• Fresco from a bedroom found at Boscoreale, detail
  • A hybrid stone and wooden amphitheater
  • Roman contignatio according to Vitruvius: joists (tigna), planking (tabulatum), ferns, the rudus nucleus, and finish surface of mosaic
  • Remains of a masonry floor supported by wooden planking
  • Contignatio evidence in the west wall of the Ludus Gladiatorius, Pompeii
  • Wall construction of the Ludus Gladiatorius, Pompeii
  • Shop from Ostia with holes preserved for floor joists in a wall of opus mixtum
  • Methods of anchoring joists to walls
  • Joists supported by stone wall brackets
  • The Greek prop-and-lintel system, cross section of the Temple of Zeus at Olympia
  • An Etruscan rock-cut tomb from Tuscania
  • Etruscan tomb façade from San Giuliano (Latium), Italy
  • Two hypothetical roofing systems for the covering of a Tuscan style prop-and-lintel temple
  • Pyrgi: plans of Temple A and Temple B
  • Method of joining compound wooden architraves at corners
  • Right angle T join of heavy timbers over a vertical support point
  • Terracotta columen plaque from Temple A, Pyrgi
  • Roof of a votive model temple from the sanctuary of Diana, Nemi
  • Model of the roofing beams used at Temple B, Pyrgi
  • Temple of Jupiter Optimus Maximus in Rome
  • The Doric temple at Cori (Lazio), Italy, stone framing of the pediment
  • Section of St. Paul's basilica, Rome (begun 385 AD), drawn before the trussed roof burned down in 1823
  • Hypothetical attachment of main rafter to horizontal tie-beam of a triangular truss
  • Hypothetical method of joining a rafter to a tie-beam using a mortise and tenon
  • Reinforcement of the timber truss
  • Sketch by G. A. Dosio of the original bronze trusses that supported the roof of the porch of the Pantheon
  • Relief on stone of an amphitheater covered by a timber structure built of trusses
  • The basilica designed by Vitruvius at Fanum
  • A view of the interior of the basilica of St. Paul's Outside the Walls, Rome
  • Plan of the state halls of the Domus Augustana, Rome
  • Reconstruction of the roofing of the Coenatio Iovis (triclinium) of the Flavian Palace, Rome
  • Sestertius showing the façade of a building, perhaps Domitian's Palace
  • Reconstruction of the main façade of Domitian's palace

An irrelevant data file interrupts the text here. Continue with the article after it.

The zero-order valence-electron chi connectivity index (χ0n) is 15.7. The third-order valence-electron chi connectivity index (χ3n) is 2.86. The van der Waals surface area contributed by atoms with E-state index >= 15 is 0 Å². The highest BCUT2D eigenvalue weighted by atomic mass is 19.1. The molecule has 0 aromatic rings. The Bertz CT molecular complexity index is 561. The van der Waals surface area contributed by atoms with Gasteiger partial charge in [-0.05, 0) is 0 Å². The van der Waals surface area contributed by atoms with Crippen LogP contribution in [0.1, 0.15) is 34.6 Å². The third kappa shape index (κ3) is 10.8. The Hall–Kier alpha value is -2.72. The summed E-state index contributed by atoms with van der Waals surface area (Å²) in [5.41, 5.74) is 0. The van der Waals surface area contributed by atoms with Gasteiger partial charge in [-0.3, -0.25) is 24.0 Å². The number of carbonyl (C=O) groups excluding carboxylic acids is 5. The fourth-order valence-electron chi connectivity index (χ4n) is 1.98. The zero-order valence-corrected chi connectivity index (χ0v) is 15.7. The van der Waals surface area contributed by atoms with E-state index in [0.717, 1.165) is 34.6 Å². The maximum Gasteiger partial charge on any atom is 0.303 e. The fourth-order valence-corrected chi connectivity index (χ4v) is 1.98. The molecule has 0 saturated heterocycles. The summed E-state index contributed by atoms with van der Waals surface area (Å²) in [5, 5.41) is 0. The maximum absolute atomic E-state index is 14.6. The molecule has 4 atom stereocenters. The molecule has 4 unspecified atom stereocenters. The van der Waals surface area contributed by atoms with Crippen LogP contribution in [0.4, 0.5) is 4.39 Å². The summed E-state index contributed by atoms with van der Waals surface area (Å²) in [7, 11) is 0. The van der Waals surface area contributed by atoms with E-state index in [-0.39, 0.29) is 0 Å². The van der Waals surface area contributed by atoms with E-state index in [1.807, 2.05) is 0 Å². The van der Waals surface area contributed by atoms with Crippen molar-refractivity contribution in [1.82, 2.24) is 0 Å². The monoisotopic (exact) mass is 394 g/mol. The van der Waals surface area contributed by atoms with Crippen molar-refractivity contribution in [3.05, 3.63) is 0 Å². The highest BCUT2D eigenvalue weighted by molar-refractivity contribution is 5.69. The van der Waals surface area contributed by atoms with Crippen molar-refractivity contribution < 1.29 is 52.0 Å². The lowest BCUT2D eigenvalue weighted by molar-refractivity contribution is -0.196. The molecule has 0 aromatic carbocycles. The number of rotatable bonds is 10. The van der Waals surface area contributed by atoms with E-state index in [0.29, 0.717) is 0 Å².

• The wooden ceiling from the House of the Mosaic Atrium, Herculaneum
  • A beam ceiling in the Etruscan Tomb of the Cornice
  • Coffering from a ceiling in the Tomba Cina, Necropolis of San Giuliano
  • Coffer carved into a ceiling of the so-called Tomba del Leone
  • Coffering in the Tomba del Cardinale, Tarquinia
  • A marble panel carved with a geometric pattern of coffers
  • Temple of Bacchus, Baalbek, Lebanon
  • Painted coffers from the ceiling of the entrance vestibule of the House of the Samnite, Herculaneum
  • The Tuscan atrium visualized in a nineteenth-century reconstruction of the interior with coffered ceiling
  • The wooden roofing components of the Tuscan atrium
  • Centering with a timber framework, hypothetical reconstruction
  • Modern centering in use at the site of Herculaneum for the restoration of barrel vaults
  • Reconstruction of the portal at Puteoli
  • A lintel and door frame of a shop from Herculaneum
  • Reconstruction of the shop entrance shown in the previous figure
  • Shuttered door from a shop on the north side of the decumanus at Herculaneum
  • Shuttered shops in Farfa, Italy
  • Roman door from the Roman fort at Vindolanda
  • Exterior door from the House of D. Octavius Quartio, Pompeii
  • Exterior doorway to a house in Pompeii
  • Plan of the main (west) entrance of the House of the Fawn, Pompeii
  • Plan of a threshold from a bedroom (cubiculum) in the west atrium of the House of the Faun, Pompeii
  • View of the fauces of the Collegio degli Augustali, Herculaneum, from the inside of the room
  • Elements of a double-leaved Roman door
  • A triple-leaved door from the Villa of the Mysteries, Pompeii
  • Wooden shutter recovered from the excavations at Lake Nemi
  • Carbonized window shutters at Herculaneum along the north side of the decumanus
  • Four-leaved window shutter from a bedroom in the villa at Oplontis
  • A painted doorway from the back wall of oecus 6, Villa of the Mysteries
  • A drawing of the painted doorway from the back wall of oecus 6, Villa of the Mysteries
  • The layout of the decorative pattern used for the painted door from the Villa of the Mysteries
  • Door frames and openings for double-leaved doors redrawn as if all are of equal height while retaining their true proportional characteristics
  • A funerary marker of Q. Minicius
  • A single-piece wheel, including nave, formed from a thick wooden blank cut longitudinally from the trunk of a tree
  • Model of a tripartite wheel under construction
  • A cart used for transporting wild animals, with planked solid wheels
  • Late Bronze Age crossbar wheel from Mercurago, Northern Italy
  • Crossbar wheel, detail
  • An eleven-spoked wooden wheel from Newstead, Scotland
  • Reconstruction of a "Great Wheel" or treadmill-powered crane
  • Treadwheel-powered crane from the Tomb of the Haterii, Rome
  • Illustration from J. Pollen's Ancient and Modern Furniture and Woodwork
  • Venus seated on a solium with deeply turned legs and a footstool
  • The Simpelveld Sarcophagus